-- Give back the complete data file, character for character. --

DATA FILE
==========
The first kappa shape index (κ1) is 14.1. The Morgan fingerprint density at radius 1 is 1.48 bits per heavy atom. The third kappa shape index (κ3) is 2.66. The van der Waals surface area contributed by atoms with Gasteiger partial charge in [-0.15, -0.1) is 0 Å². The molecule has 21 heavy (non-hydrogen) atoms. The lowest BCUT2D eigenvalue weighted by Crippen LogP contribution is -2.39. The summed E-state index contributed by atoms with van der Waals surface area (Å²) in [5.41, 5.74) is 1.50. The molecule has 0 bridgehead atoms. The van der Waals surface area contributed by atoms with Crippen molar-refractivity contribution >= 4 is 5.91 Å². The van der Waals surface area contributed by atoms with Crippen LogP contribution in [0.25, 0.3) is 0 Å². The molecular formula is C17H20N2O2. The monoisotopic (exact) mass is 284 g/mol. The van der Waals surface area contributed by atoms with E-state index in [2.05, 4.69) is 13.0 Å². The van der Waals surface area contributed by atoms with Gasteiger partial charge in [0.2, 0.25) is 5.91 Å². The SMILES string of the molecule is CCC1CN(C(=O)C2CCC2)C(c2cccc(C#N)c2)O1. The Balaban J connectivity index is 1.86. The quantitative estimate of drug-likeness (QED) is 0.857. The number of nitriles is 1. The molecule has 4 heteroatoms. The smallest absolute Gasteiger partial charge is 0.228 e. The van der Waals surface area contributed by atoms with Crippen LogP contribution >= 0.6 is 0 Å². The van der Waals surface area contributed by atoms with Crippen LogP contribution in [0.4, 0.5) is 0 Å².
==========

The first kappa shape index (κ1) is 14.1. The Morgan fingerprint density at radius 1 is 1.48 bits per heavy atom. The third kappa shape index (κ3) is 2.66. The van der Waals surface area contributed by atoms with Gasteiger partial charge in [-0.15, -0.1) is 0 Å². The molecule has 21 heavy (non-hydrogen) atoms. The lowest BCUT2D eigenvalue weighted by Crippen LogP contribution is -2.39. The summed E-state index contributed by atoms with van der Waals surface area (Å²) in [5.41, 5.74) is 1.50. The molecule has 0 bridgehead atoms. The van der Waals surface area contributed by atoms with Crippen molar-refractivity contribution >= 4 is 5.91 Å². The van der Waals surface area contributed by atoms with Crippen LogP contribution in [0.25, 0.3) is 0 Å². The molecular formula is C17H20N2O2. The monoisotopic (exact) mass is 284 g/mol. The van der Waals surface area contributed by atoms with E-state index in [2.05, 4.69) is 13.0 Å². The van der Waals surface area contributed by atoms with Gasteiger partial charge in [0.2, 0.25) is 5.91 Å². The SMILES string of the molecule is CCC1CN(C(=O)C2CCC2)C(c2cccc(C#N)c2)O1. The Balaban J connectivity index is 1.86. The quantitative estimate of drug-likeness (QED) is 0.857. The number of nitriles is 1. The molecule has 4 heteroatoms. The smallest absolute Gasteiger partial charge is 0.228 e. The van der Waals surface area contributed by atoms with Crippen LogP contribution >= 0.6 is 0 Å². The van der Waals surface area contributed by atoms with Crippen LogP contribution in [0.4, 0.5) is 0 Å².